It's Olympics season and I've been particularly fascinated with the game design behind the rules and formats for each sport. Here are some quick notes about how they might translate if they were rules for a tabletop game.
Modern Pentathlon has a fencing round where the lowest ranked fencer duels the second-lowest. Whoever wins moves on to duel the next lowest. This continues with the winner of each duel climbing the ranks and the loser being removed from that round and earning points accordingly. I could see a Magic: the Gathering tournament being formatted like this as a casual event.
Miss and Out Cycling has a large group of cyclists on a track doing laps around the course, but the last cyclist to cross the finish line is eliminated from that race. Laps continue in this manner, with more cyclists being eliminated. This is more or less how Get Bit works, replacing individual racers with 5 hit points for each player.
Olympic Diving has 7 scores from judges kept separate from one another, then the highest and lowest two scores are ignored, the remaining scores are multiplied by the difficulty level. It's a bit convoluted, but I could see something like this in an early Euro sort of game.
Volleyball has an interesting combination of racing mechanics and tennis victory. There are some variations, but generally each round of play may only end after a team has X points. Once a team has a point difference of Y points over their opponent, they win the round. This might lead to some extended games at the table, but I'd love to see a 2p abstract formatted like this.
Pole Vault has a classic push-your-luck mechanism. The difficulty is raised (literally) throughout the game, then players must decide to pass or attempt the vault. Three missed attempts eliminates the player. This reminds me a lot of Welcome to the Dungeon, but it might work with any push-your-luck tabletop game.
Cool stuff! Any other Olympics games you think might translate to tabletop mechanisms?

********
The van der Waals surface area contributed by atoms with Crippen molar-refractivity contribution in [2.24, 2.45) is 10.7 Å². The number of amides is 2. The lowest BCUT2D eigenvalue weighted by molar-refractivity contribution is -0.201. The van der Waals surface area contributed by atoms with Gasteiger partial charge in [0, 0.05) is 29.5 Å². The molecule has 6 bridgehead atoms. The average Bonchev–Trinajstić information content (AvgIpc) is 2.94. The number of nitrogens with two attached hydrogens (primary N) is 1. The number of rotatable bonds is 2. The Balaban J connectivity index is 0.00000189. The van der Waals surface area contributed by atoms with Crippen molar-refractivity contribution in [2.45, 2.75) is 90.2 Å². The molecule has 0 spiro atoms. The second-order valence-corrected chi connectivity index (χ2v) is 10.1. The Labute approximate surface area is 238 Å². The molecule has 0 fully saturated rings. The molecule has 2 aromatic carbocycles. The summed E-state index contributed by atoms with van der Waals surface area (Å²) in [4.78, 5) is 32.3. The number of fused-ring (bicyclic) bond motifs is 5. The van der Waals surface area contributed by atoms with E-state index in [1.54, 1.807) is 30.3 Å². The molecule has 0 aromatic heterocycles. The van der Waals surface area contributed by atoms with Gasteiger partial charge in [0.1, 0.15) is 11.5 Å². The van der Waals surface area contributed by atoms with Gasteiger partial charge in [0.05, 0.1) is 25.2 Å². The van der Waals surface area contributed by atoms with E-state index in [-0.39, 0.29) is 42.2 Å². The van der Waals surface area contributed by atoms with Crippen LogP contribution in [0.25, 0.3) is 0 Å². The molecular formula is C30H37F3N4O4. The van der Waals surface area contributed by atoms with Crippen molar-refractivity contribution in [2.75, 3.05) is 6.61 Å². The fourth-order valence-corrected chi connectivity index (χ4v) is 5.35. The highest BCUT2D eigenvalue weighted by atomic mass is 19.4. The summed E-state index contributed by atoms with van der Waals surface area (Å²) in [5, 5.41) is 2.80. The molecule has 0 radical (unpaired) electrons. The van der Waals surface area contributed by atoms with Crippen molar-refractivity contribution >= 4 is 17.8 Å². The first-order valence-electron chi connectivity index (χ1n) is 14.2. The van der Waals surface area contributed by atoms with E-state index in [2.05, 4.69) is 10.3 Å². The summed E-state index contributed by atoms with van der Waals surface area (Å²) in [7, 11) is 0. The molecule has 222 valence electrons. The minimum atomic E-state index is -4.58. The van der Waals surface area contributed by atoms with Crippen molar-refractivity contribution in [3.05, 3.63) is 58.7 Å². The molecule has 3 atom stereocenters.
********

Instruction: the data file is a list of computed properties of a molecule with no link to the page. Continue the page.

Hello party people! I'm happy to show you the Belle of the Ball second edition rulebook and some of the card errata. We wanted to get public feedback before going to print, especially from fans and owners of the original edition.
Here's a link to the rulebook for your review.
I'll keep that PDF updated as folks find typos or errors. We're looking for feedback before August 19, 2016 ideally. There's a teeny bit of wiggle room on that deadline, but not much.
OVERVIEW OF CHANGES
In the basic game, start each player with one random Belle card.
Swap step 1 and 2 so players can use a Belle card on the same turn it was acquired. No more waiting a full round to use it.
Remove step 3. Instead, your group scores immediately when it is full, even if it’s not your turn. This might clean up a few of the awkward bits of explanation for new players. Now it’s clear that if it’s on the table, it can be added to. This also is more merciful to players who get a full group before it’s their turn when the game ends.
The rules now state that a county power is used as if it were a Belle card, during step 2 of a players’ turn.
5-player rules are now incorporated into the standard and advanced game modes, not as a separate variant.
What was formerly the 5-player variant is now renamed “Shindig Variant,” highlighting its more chaotic play style.
For detailed errata list and changes to the cards, see the live doc at the link below.
CHANGE: Dismiss a Belle card (and its regrets) from the line.
TO: Discard a Belle card from the line. Take its regrets.
CHANGE: After scoring a group, keep one of the guests in your party.
TO: If you scored a group, keep one of those guest cards in your party in that group’s space.
CHANGE: When scoring a group, earn double points from each of these interests: [[ICONS HERE]].
TO: Score 2 points for each of these interests in one of your groups: [[ICONS HERE]]
CHANGE: Dismiss a guest card (and its regrets) from the line.
TO: Discard a guest card from the line. Take its regrets.